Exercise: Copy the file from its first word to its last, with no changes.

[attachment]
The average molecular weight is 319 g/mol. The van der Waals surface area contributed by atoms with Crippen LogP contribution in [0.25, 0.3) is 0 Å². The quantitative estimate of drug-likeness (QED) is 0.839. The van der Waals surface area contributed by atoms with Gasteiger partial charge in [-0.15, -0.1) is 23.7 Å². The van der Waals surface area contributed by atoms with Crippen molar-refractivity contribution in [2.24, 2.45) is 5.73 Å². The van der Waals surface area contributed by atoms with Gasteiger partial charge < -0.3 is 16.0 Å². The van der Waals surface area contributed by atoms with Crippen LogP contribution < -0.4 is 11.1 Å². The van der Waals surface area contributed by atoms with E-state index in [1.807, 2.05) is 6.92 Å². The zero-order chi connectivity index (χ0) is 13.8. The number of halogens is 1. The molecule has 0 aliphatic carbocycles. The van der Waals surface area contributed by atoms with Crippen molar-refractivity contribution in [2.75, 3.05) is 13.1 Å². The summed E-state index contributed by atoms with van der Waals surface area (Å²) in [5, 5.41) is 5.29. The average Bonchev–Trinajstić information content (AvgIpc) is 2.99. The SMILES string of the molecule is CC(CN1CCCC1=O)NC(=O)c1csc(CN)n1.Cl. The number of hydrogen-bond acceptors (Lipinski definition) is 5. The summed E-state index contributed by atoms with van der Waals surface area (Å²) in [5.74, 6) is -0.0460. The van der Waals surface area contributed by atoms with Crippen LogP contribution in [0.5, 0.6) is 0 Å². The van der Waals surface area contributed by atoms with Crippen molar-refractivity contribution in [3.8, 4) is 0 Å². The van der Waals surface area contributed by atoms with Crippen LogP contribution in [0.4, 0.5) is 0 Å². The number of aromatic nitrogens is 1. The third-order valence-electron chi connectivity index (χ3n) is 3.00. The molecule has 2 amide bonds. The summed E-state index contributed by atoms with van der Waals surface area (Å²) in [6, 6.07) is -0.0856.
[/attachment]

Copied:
The average molecular weight is 319 g/mol. The van der Waals surface area contributed by atoms with Crippen LogP contribution in [0.25, 0.3) is 0 Å². The quantitative estimate of drug-likeness (QED) is 0.839. The van der Waals surface area contributed by atoms with Gasteiger partial charge in [-0.15, -0.1) is 23.7 Å². The van der Waals surface area contributed by atoms with Crippen molar-refractivity contribution in [2.24, 2.45) is 5.73 Å². The van der Waals surface area contributed by atoms with Gasteiger partial charge < -0.3 is 16.0 Å². The van der Waals surface area contributed by atoms with Crippen LogP contribution < -0.4 is 11.1 Å². The van der Waals surface area contributed by atoms with E-state index in [1.807, 2.05) is 6.92 Å². The zero-order chi connectivity index (χ0) is 13.8. The number of halogens is 1. The molecule has 0 aliphatic carbocycles. The van der Waals surface area contributed by atoms with Crippen molar-refractivity contribution in [2.75, 3.05) is 13.1 Å². The summed E-state index contributed by atoms with van der Waals surface area (Å²) in [5, 5.41) is 5.29. The average Bonchev–Trinajstić information content (AvgIpc) is 2.99. The SMILES string of the molecule is CC(CN1CCCC1=O)NC(=O)c1csc(CN)n1.Cl. The number of hydrogen-bond acceptors (Lipinski definition) is 5. The summed E-state index contributed by atoms with van der Waals surface area (Å²) in [5.74, 6) is -0.0460. The van der Waals surface area contributed by atoms with Crippen LogP contribution in [0.5, 0.6) is 0 Å². The van der Waals surface area contributed by atoms with Crippen molar-refractivity contribution in [3.8, 4) is 0 Å². The van der Waals surface area contributed by atoms with Crippen LogP contribution in [0.4, 0.5) is 0 Å². The number of aromatic nitrogens is 1. The third-order valence-electron chi connectivity index (χ3n) is 3.00. The molecule has 2 amide bonds. The summed E-state index contributed by atoms with van der Waals surface area (Å²) in [6, 6.07) is -0.0856.